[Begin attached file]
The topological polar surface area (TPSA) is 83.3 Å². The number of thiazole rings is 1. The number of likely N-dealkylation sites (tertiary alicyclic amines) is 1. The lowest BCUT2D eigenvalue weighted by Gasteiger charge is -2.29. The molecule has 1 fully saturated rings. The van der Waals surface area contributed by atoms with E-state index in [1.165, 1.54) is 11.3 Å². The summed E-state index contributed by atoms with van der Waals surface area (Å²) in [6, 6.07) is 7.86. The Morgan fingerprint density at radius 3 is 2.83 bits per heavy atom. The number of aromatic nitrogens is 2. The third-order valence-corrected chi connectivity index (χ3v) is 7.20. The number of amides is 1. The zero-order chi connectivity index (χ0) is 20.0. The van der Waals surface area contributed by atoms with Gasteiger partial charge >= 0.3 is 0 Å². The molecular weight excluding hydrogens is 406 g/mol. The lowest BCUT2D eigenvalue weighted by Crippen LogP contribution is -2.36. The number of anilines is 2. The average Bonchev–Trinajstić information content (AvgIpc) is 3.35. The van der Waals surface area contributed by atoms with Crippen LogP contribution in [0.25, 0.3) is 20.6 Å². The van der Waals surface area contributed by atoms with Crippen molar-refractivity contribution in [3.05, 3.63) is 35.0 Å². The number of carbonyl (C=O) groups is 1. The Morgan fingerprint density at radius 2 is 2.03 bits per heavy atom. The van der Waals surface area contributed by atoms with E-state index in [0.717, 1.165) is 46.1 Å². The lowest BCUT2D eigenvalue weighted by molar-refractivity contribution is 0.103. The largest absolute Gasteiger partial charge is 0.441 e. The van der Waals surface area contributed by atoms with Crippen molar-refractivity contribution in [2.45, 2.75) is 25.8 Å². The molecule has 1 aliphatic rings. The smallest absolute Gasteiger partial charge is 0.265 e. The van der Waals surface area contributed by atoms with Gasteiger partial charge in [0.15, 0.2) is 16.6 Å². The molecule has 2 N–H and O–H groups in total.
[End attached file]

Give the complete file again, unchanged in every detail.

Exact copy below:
The topological polar surface area (TPSA) is 83.3 Å². The number of thiazole rings is 1. The number of likely N-dealkylation sites (tertiary alicyclic amines) is 1. The lowest BCUT2D eigenvalue weighted by Gasteiger charge is -2.29. The molecule has 1 fully saturated rings. The van der Waals surface area contributed by atoms with E-state index in [1.165, 1.54) is 11.3 Å². The summed E-state index contributed by atoms with van der Waals surface area (Å²) in [6, 6.07) is 7.86. The Morgan fingerprint density at radius 3 is 2.83 bits per heavy atom. The number of aromatic nitrogens is 2. The third-order valence-corrected chi connectivity index (χ3v) is 7.20. The number of amides is 1. The zero-order chi connectivity index (χ0) is 20.0. The van der Waals surface area contributed by atoms with Gasteiger partial charge >= 0.3 is 0 Å². The molecular weight excluding hydrogens is 406 g/mol. The lowest BCUT2D eigenvalue weighted by Crippen LogP contribution is -2.36. The number of anilines is 2. The average Bonchev–Trinajstić information content (AvgIpc) is 3.35. The van der Waals surface area contributed by atoms with Crippen LogP contribution in [0.25, 0.3) is 20.6 Å². The van der Waals surface area contributed by atoms with Crippen molar-refractivity contribution in [3.05, 3.63) is 35.0 Å². The number of carbonyl (C=O) groups is 1. The Morgan fingerprint density at radius 2 is 2.03 bits per heavy atom. The van der Waals surface area contributed by atoms with E-state index in [0.717, 1.165) is 46.1 Å². The lowest BCUT2D eigenvalue weighted by molar-refractivity contribution is 0.103. The largest absolute Gasteiger partial charge is 0.441 e. The van der Waals surface area contributed by atoms with Crippen molar-refractivity contribution in [2.45, 2.75) is 25.8 Å². The molecule has 1 aliphatic rings. The smallest absolute Gasteiger partial charge is 0.265 e. The van der Waals surface area contributed by atoms with Gasteiger partial charge in [0.15, 0.2) is 16.6 Å². The molecule has 2 N–H and O–H groups in total.